The last two weeks were very quiet on the equity market. Trading activity slowed down as the market waited for the 1998 financial results of Slovak corporations. Investor interest on the capital market is now mainly focused on state papers, which dominate the market.
Average daily turnover since the beginning of March declined to 60.8 million Slovak crowns. and there are no indications a better performance will occur in the near future. The index is oscillating around 83 points and closed at 83.17 on March 23. Pharmaceuticals company Slovako-farma, steel maker VSŽ and oil and gas storage company Nafta Gbely lost 12.1%, 5.6% and 5.6% respectively, however only few shares were traded. Shares of VSŽ dropped for a short while to 150 crowns, but then stabilized again at the 170 crown level. Only two shares beat the market - Plastika Nitra gained 31% and closed at 393 crowns, while insurer Slovenská Poisťovňa edged up to 849 crowns. The heavily indebted corporate sector is struggling with financial problems and will deteriorate even further due to the unfavorable economic situation in the country.
Low GDP growth shocks observers
Slovak GDP increased by 0.5% year-on-year in real terms in the fourth quarter of 1998, totalling 182 billion crowns ($5.04 billion) compared with 5.1% growth in the third quarter. Full-year 1998 GDP thus reached 4.4% growth, versus 6.5% in 1997.
Developments in the last quarter of 1998 disappointed even the most pessimistic expectations, and were far below market anticipations. Nominal GDP grew by 9.7% to 717.4 billion crowns ($20.36 billion). The growth was fuelled by high domestic demand.
Economic slowdown in the last quarter of 1998 was notable in the Czech Republic and Poland as well. Real GDP in the Czech Republic declined by 4.1%, bringing the annual GDP to minus 2.7% after growth of 1% in 1997. Polish GDP in 1998 grew by 4.8% in comparison with 6.8% in 1997, against the official target of 5.6%. A quarterly breakdown shows this figure to be strongly affected by poor performance in the fourth quarter, when the effects of the Russian crisis became fully visible. Based on the latest developments in Slovakia and the central European region, analysts have revised their forecast for 1999 GDP growth. Slovak 1999 year-end real GDP should be 2% or less.
The consumer price index rose by 0.8% month-on-month and 6.9% year-on-year in February, compared with a 3.0% m-o-m and 6.8% y-o-y increase in January 1999. Prices for water, electricity, gas and fuels rose by 1.2% m-o-m and 17% y-o-y.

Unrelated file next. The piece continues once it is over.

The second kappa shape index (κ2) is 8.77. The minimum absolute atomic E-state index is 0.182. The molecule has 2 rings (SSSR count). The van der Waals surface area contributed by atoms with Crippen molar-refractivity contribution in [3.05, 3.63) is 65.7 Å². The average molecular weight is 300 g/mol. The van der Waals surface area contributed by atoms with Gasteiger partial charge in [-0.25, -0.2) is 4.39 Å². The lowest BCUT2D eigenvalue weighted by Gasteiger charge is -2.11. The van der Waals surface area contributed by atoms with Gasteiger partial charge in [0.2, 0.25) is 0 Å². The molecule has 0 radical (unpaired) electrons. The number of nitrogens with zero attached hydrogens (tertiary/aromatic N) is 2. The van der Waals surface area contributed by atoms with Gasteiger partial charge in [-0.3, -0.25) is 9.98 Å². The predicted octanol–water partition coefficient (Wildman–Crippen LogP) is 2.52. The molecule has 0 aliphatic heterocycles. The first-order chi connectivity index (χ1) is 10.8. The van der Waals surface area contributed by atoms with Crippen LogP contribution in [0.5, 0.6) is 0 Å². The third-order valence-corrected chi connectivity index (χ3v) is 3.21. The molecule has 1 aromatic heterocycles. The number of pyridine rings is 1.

The unemployment rate was 16.5% at the end of February 1999, up from 16.33% in the previous month. The total number of unemployed increased by 5,005 to 439,845 in February 1999.
The February 1999 trade deficit was 7.03 billion crowns ($176 million), compared with 11.2 billion crowns in the first two months of 1998. Exports in February totalled 28.264 billion crowns, while imports reached 32.536 billion.
Nafta Gbely stake back in state hands
Pressure from the government led to an agreement between the FNM privatisation agency and private firm Druhá Obchodná, which will now return a 40.9% stake in oil and gas storage firm Nafta Gbely to the state. The FNM, in return, will drop the charges it had been preparing over Druhá Obchodná's infamous 1996 privatisation of Nafta for a fraction of its market value. Druhá Obchodná will keep a 5% stake in Nafta Gbely, while Druhá Obchodná's owner, Trnava-area entrepreneur Vladimír Poór, will remain the owner of three of Nafta's unfinished gas storage facilities.
EBRD presses FNM privatisation agency to buy back 10.5% of Slovnaft
EBRD First Vice President Charles Frank expects the FNM to buy back its 10.5% stake in oil refiner Slovnaft. The EBRD bought half of Slovnaft's $113 million issue of global depository receipts at face value - 1,000 crowns per share - in 1995, and was incensed when the FNM privatisation agency shortly afterwards sold a 39% stake to Slovnaft management at an unreasonable price of 156 crowns per share. The EBRD considered this transfer as a violation of sound business practises and as unfair to the Slovak people. In April 1997, the FNM pledged to buy back the EBRD's stake, but no concrete steps have yet been taken. Slovintegra, controlled by the current management of Slovnaft, will return 10% of its stake or pay a cash equivalent of one billion crowns.
Tomáš Kmeť is an equity analyst with ING Barings investment bank